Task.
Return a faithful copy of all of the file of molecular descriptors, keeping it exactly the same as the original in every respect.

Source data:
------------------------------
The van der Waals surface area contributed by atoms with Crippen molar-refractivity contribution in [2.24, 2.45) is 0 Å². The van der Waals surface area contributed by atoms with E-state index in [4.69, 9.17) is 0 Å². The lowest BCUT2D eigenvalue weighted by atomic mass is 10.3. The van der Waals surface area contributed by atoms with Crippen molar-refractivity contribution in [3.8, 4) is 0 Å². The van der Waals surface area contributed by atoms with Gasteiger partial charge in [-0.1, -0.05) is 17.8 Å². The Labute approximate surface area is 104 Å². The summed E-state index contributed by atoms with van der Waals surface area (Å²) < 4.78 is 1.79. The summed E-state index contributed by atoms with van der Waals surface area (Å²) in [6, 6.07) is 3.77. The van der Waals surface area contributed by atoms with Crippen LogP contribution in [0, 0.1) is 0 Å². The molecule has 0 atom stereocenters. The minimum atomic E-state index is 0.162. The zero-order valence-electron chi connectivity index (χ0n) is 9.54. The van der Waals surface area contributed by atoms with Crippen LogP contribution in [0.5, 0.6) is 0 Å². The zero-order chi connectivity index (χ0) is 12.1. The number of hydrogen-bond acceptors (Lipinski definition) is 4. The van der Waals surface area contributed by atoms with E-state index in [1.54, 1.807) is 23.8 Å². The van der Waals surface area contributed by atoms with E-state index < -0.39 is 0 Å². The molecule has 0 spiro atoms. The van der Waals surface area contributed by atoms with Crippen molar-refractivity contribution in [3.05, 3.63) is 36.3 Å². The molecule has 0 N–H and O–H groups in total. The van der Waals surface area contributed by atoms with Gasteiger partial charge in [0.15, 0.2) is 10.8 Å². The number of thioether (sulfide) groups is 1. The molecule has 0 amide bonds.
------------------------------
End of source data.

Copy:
The van der Waals surface area contributed by atoms with Crippen molar-refractivity contribution in [2.24, 2.45) is 0 Å². The van der Waals surface area contributed by atoms with E-state index in [4.69, 9.17) is 0 Å². The lowest BCUT2D eigenvalue weighted by atomic mass is 10.3. The van der Waals surface area contributed by atoms with Crippen molar-refractivity contribution in [3.8, 4) is 0 Å². The van der Waals surface area contributed by atoms with Gasteiger partial charge in [-0.1, -0.05) is 17.8 Å². The Labute approximate surface area is 104 Å². The summed E-state index contributed by atoms with van der Waals surface area (Å²) < 4.78 is 1.79. The summed E-state index contributed by atoms with van der Waals surface area (Å²) in [6, 6.07) is 3.77. The van der Waals surface area contributed by atoms with Crippen LogP contribution in [0, 0.1) is 0 Å². The molecule has 0 atom stereocenters. The minimum atomic E-state index is 0.162. The zero-order valence-electron chi connectivity index (χ0n) is 9.54. The van der Waals surface area contributed by atoms with Crippen LogP contribution in [0.5, 0.6) is 0 Å². The zero-order chi connectivity index (χ0) is 12.1. The number of hydrogen-bond acceptors (Lipinski definition) is 4. The van der Waals surface area contributed by atoms with E-state index in [1.54, 1.807) is 23.8 Å². The van der Waals surface area contributed by atoms with E-state index < -0.39 is 0 Å². The molecule has 0 spiro atoms. The van der Waals surface area contributed by atoms with Crippen molar-refractivity contribution in [3.05, 3.63) is 36.3 Å². The molecule has 0 N–H and O–H groups in total. The van der Waals surface area contributed by atoms with Gasteiger partial charge in [0.15, 0.2) is 10.8 Å². The number of thioether (sulfide) groups is 1. The molecule has 0 amide bonds.